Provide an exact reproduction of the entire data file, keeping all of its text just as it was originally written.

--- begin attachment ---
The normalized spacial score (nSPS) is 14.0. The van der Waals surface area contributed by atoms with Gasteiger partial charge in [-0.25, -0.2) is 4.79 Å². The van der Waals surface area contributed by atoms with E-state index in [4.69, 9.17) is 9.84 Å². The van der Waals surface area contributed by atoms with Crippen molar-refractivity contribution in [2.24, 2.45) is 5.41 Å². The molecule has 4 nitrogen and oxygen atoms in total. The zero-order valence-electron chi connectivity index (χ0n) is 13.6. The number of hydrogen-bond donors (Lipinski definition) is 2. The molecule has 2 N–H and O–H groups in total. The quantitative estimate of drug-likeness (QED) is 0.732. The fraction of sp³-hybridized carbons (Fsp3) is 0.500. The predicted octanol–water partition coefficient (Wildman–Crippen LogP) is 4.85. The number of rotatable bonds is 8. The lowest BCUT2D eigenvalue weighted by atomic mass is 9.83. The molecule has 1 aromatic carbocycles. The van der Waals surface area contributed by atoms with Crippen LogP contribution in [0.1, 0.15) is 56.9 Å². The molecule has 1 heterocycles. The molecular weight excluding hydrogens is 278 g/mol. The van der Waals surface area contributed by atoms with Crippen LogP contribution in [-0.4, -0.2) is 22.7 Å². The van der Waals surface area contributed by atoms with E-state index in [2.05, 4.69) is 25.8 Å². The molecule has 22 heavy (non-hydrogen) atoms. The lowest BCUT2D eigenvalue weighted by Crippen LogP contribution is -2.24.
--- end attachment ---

The normalized spacial score (nSPS) is 14.0. The van der Waals surface area contributed by atoms with Gasteiger partial charge in [-0.25, -0.2) is 4.79 Å². The van der Waals surface area contributed by atoms with E-state index in [4.69, 9.17) is 9.84 Å². The van der Waals surface area contributed by atoms with Crippen molar-refractivity contribution in [2.24, 2.45) is 5.41 Å². The molecule has 4 nitrogen and oxygen atoms in total. The zero-order valence-electron chi connectivity index (χ0n) is 13.6. The number of hydrogen-bond donors (Lipinski definition) is 2. The molecule has 2 N–H and O–H groups in total. The quantitative estimate of drug-likeness (QED) is 0.732. The fraction of sp³-hybridized carbons (Fsp3) is 0.500. The predicted octanol–water partition coefficient (Wildman–Crippen LogP) is 4.85. The number of rotatable bonds is 8. The lowest BCUT2D eigenvalue weighted by atomic mass is 9.83. The molecule has 1 aromatic carbocycles. The van der Waals surface area contributed by atoms with Crippen LogP contribution in [0.1, 0.15) is 56.9 Å². The molecule has 1 heterocycles. The molecular weight excluding hydrogens is 278 g/mol. The van der Waals surface area contributed by atoms with Crippen LogP contribution in [-0.4, -0.2) is 22.7 Å². The van der Waals surface area contributed by atoms with E-state index in [2.05, 4.69) is 25.8 Å². The molecule has 22 heavy (non-hydrogen) atoms. The lowest BCUT2D eigenvalue weighted by Crippen LogP contribution is -2.24.